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Is there something in the water (or school books) in the United States that makes a high percentage of people slightly or fully sociopathic? The mainstream media (and therefore the majority of US news watchers) has not paid much attention to Afghanistan in years, Iraq is slowly getting less and less coverage as the quagmire drags on, and all the corruption in the administration seems to bore people. The topic of the past few months is Iran and how we are going to bomb them into submission. Glenn Greenwald did a nice job of collecting a few video clips of just how insane the mainstream USian is; first up there was Fred Thompson – the quickly fading presidential “candidate” – at the most recent Republican debate being asked about the latest incident with the speed boats. His response of “I think one more step and they would have been introduced to those virgins that they’re looking forward to seeing” was not quite as scary as the thunderous response he got from the crowd. The clip that scared me the most was Cafferty on CNN reading the responses to Tom Tancredo’s suggestion to bomb Mecca and other holy Islamic sights to deter Iran from getting nuclear weapons. The fact that Tancredo made such suggestions does not surprise me too much (living in Colorado for the past few years, I see Tancredo as a racist grandfather who says off the wall things so people pay attention to him), it’s the email responses that brought tears to my eyes. I expect a couple crazies mixed in with the rational people here and there, but more than half the responses read were people either in agreement with Tancredo or people suggesting that we go even farther. This could be because CNN is trying to make us believe that this is the way the majority of people think, but it still scares me. One person said that the atomic bomb worked in Japan, so why not Iran? Another person said that if we “grab them by their Mecca and Medina, their hearts and minds will follow.” Not one person – not even the ones who called Tancredo crazy or wrong – suggested anything along the lines of building hospitals and schools or not bombing their friends and neighbors as ways to not make enemies in the first place. When will even half the population understand that just because someone has different color skin or speaks a different language does not mean that their lives are worth any less than someone from the US?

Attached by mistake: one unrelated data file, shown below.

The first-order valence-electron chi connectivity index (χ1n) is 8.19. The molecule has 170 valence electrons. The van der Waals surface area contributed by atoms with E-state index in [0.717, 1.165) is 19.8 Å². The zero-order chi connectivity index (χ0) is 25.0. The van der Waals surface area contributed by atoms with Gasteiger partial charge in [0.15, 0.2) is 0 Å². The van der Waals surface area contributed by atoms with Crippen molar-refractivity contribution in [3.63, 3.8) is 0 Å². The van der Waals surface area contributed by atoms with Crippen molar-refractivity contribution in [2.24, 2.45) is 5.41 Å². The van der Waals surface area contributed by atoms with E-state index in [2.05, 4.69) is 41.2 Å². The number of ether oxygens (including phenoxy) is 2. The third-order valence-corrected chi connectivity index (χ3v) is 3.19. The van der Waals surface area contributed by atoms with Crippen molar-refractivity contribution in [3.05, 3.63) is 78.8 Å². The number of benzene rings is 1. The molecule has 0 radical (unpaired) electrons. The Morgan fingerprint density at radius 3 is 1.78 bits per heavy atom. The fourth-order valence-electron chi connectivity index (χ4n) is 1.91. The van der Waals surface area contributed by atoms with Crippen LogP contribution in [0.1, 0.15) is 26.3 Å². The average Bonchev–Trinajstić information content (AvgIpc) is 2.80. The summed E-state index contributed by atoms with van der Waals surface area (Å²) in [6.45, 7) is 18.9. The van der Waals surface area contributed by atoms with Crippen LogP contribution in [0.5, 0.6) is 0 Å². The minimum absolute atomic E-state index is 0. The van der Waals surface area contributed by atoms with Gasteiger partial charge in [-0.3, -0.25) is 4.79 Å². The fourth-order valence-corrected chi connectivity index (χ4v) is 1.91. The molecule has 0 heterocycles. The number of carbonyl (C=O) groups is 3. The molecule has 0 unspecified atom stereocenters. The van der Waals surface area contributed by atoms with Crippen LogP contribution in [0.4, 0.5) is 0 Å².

Despite being taught in school that the United States has never been wrong and being preached at in church that we are better than them (whoever “they” may be), when it comes down to actually killing another human being, most people have problems with it; even in war. Even after months of brainwashing that come after joining the military and before being sent over to whatever foreign country the government decides we need to go to war with, to kill whatever strange looking and sounding people the government wants killed, a normal human being still has a conscience; which is why the amount of homeless veterans is sickening and the amount of veteran suicides is steadily on the rise. Have no fear though; our trustful military industrial complex is on the job. Joining the contracting and oil companies making boatloads of money off of foreign blood is now the drug companies. It seems a new drug has been created to help numb the natural feelings a human being has after taking the life of another human being; it – in essence – helps put a blindfold and gag on the soul as the memory of the event becomes blurry and the senses are dulled. Chris Floyd does an excellent job of explaining (much better than I can) the evolution of the government turning people into warriors; how they have gotten better and better at it throughout the generations and wars. What kind of society are we when we can put a price on lives? How many more people have to die or be permanently injured (either physically or mentally) for the financial gain of the elite before we start doing something about it? What has to happen before we are enlightened to the fact that a child in Iran breathes the same air, has the same thoughts, and is made up of the same organs as a child in the United States? Our government – the people we elect and blindly support – is turning living, breathing, thoughtful human beings into machines whose sole job is to fly to other lands and kill other living, breathing, thinking human beings; and we sit in our comfortable homes occasionally feeling a twinge of guilt, but for the most part dismissing anything that isn’t happening on our own front porch as out of our control.